ASCII Summit: Talk Security To Get In Your Customer's Door
By Gennifer Biggs, security, storage, and managed services editor
One change at the 2010 ASCII Reseller Success Summit events is the addition of panels moderated by ASCII members. The panels include both vendors and VARs, and covered topics that members have suggested.
First on the podium at the June 3 event in Chicago was the group tackling the topic "Approaches on Leveraging the "Security Conversation To Retain Customers." In the spotlight was: moderator Joe Balsarotti, CEO, Software to GO; Rob Koliha, Walling Data, VAD; Keith Lubner, VP of Channels, Panda Security; Alex Quinonez, Cyberoam, VP; and Erik Boles, SaaS division, McAfee. The group covered a lot of ground, but some advice stood out.
Quinonez suggested that resellers need to stop focusing on security as an insurance policy for customers' data, but rather a solution with a very high ROI. "Start selling your security solutions a productivity tool with a high ROI, and then also let your customers know that you are helping them meet compliance issues by which everyone is impacted." Lubner agreed, and added that cloud-based security solutions allow VARs to do that even more quickly than traditional solutions: "This new delivery model lowers costs, increases protection, and you see that ROI much more quickly."
Beyond highlighting the impact on the bottom line – both in terms of investment of the solution, its ROI, and the productivity that a secure, viable network supports – Boles reminded VARs to add their own expertise to sweeten the sales pitch. "For resellers, security is a practice, not a product," he says. "Your customers don't have someone who is concentrating on nothing but security; but you do," says Boles. "Sell that. Put it out there."
One piece of advice for turning a security solution in to a first step sale with customers is to offer a security assessment, and then build a follow-up plan with the data culled during that assessment – everything from infrastructure and refresh needs to security loopholes. While the panel suggested quarterly business reviews (QBRs) with those customers already on your roster, Lubner suggested that you need to be proactive, and that might take more than sitting down with customers once a quarter. "Would you rather wait until your customers call with a problem or would you like to call them and say, hey, checked in on you and we found this, blocked that," says Lubner. "You need to let them know what you are doing, what is going on in their environment."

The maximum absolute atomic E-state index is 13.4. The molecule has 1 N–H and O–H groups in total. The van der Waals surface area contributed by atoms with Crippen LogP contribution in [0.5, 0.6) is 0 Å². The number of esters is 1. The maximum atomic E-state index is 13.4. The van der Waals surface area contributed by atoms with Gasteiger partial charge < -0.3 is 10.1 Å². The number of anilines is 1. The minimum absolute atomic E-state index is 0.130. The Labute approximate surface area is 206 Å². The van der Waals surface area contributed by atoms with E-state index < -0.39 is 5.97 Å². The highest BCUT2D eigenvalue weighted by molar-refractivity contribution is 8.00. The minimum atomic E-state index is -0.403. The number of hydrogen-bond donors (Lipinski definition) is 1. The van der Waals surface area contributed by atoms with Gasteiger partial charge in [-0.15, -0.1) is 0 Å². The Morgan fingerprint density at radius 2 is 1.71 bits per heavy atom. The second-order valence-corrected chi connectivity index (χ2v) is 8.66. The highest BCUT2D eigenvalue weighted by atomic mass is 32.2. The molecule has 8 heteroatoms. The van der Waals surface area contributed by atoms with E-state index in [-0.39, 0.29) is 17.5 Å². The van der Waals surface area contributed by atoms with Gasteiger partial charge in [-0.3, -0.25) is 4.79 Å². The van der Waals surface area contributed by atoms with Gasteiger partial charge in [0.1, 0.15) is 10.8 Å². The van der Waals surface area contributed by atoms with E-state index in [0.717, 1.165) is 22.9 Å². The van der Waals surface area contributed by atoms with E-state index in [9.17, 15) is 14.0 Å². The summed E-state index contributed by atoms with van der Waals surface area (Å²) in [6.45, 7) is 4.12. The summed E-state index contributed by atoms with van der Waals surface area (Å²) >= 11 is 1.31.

Other advice: use reports generated by your security tools to show customers each month how you are working in their network, show them the behaviors going on and use those reports to open conversations about building best practices/policies to eliminate bad habits you see in the network.
Lastly, a real-time text-generated survey showed that most attendees felt a conversation about social networking could open a new dialogue with customers. (Choices included: mobility, bandwidth usage, social networking, unsecured data, instant messages, disaster recovery, spam/malware). Social networking and the risk it poses in terms of security and loss of productivity edged mobility and disaster recovery.